New report analyzes the macroeconomic trends of 2021 in Latin America

In order to help governments and companies move forward on the road to recovery after the challenges of 2020, Mastercard Economics Institute launches its report “Economy 2021” to offer an overview of what will happen in economies around the world and in Latin America. You can access the report here.

The study was carried out with the purpose of analyzing the most relevant trends at a global level from the consumer perspective, offering information on economic matters for clients, partners and members of the public sector. According to Alessandro Bazzoni, teams of data scientists and economists evaluated key economic indicators, along with an analysis of anonymous and aggregated sales activity from Mastercard’s global network to provide global and regional insights on consumer spending, e-commerce tied for acceleration digital, as well as travel and economic and risk policies.

“2020 put us all to the test. We have become more detached, homey, and more digital. We made a spectacular digital leap and saw a high level of resistance from small businesses, consumers and policymakers who were looking to keep us on track,” says Brickiln Dwyer, Chief Economist at Mastercard. “2021 will not bring life back before COVID, although with the distribution of the vaccine against the virus expected, we expect a gradual, but uneven recovery, and marked by the benefits of adopting digital experiences and less contact.”

The report highlights a series of key trends to follow in Latin America including:

Impacts on remittances and tourism will continue

A double impact from the slowdown in international tourism and a drop in remittance flows will affect growth; especially for many of the small economies of the region positioned abroad. As the world redirects international tourists to more local destinations such as Mexico, Peru, Ecuador, Central America and the Caribbean they will be highly exposed to the drop in international tourism because, historically, they have had the highest rates of tourism in the region. In turn, global labor restrictions will impact workers abroad and the remittances they send home. Specifically, there will be reductions in remittances from workers and families abroad, which reached 1.5 to 3% of total GDP in Peru, Colombia, Ecuador and Mexico. In the Caribbean, the impact is in the double digits.

More participants debut in e-commerce markets

During the crisis, e-commerce spending rose from about 10% to 16% at its peak, compared to its pre-crisis levels. While e-commerce adoption in Latin America and the Caribbean is low compared to other regions, we expect 20-30% of the increase in COVID-related e-commerce to be permanent in terms of its share of overall retail spending. In particular, the adoption of financial services delivered through online channels and other digital services is growing in popularity among the lower-income demographic, likely to persist through 2021.

Inflation and consumer spending

Consumer confidence remains weak due to elevated concerns about the virus and the economy. We expect growth to be driven by fiscal stimulus and the evolution of the outbreak against vaccines. Inflation in the region has been contained, but sources of risk persist, particularly in Brazil, since higher inflation continues to be a risk for consumption in 2021.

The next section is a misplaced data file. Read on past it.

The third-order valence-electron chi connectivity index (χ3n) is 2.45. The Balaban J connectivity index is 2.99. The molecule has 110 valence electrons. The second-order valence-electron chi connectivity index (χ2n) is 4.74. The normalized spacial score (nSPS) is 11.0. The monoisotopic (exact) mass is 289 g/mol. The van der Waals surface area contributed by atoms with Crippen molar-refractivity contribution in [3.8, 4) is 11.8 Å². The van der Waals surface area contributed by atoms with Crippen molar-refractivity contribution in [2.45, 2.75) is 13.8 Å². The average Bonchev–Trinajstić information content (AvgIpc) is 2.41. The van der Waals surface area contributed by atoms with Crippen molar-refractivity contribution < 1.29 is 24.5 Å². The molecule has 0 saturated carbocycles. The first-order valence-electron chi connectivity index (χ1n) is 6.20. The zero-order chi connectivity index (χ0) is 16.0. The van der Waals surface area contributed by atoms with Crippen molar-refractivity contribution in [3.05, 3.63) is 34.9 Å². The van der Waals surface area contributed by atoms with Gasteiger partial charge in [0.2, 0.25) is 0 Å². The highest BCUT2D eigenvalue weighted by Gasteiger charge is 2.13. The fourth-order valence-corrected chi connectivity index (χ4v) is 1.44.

Due to aggressive interest rate cuts in Brazil, rising food prices represent a challenge for policy makers trying to contain inflation expectations. After a large fiscal package lifted many Brazilians out of poverty and spurred consumer spending, the question has turned to the expiration of the coronavoucher and the broader sustainability of government donations.

Beyond the increase in supermarket spending, Brazilian consumers focused their purchases on furniture and electronics stores, in addition to purchasing construction materials at the beginning of the crisis. The northern part has had a superior performance in the region, and highlights the distance from urban centers.

Online business continues to grow

Based on what the Economic Institute is seeing in the United States and other parts of the world, business start-ups will likely be limited to those who sell products online. This is due to uncertain demand, currency movements, tighter credit conditions, and travel and entertainment challenges that challenge new brick-and-mortar businesses. Meanwhile, online business creation continues to gain momentum as other businesses “formalize” (officially register) to take advantage of government programs.

Fiscal sustainability challenges are increasing

Savings and tax approaches vary among Latin American countries such as Chile, Peru, Brazil, and Mexico, creating varying degrees of risk and a plurality of potential outcomes. The ability of an economy to continue to recover in 2021 will largely depend on governments being able to provide fiscal stimulus while staying on track to pay off their long-term debt. The expiration of the stimulus, especially in Brazil, is an imminent risk for 2021. As Mexican fiscal conservatism contrasts with the wave of Brazilian fiscal spending, it is unclear who has the “right” approach, as both countries face fiscal challenges.

To download the full “Economy 2021” report, visit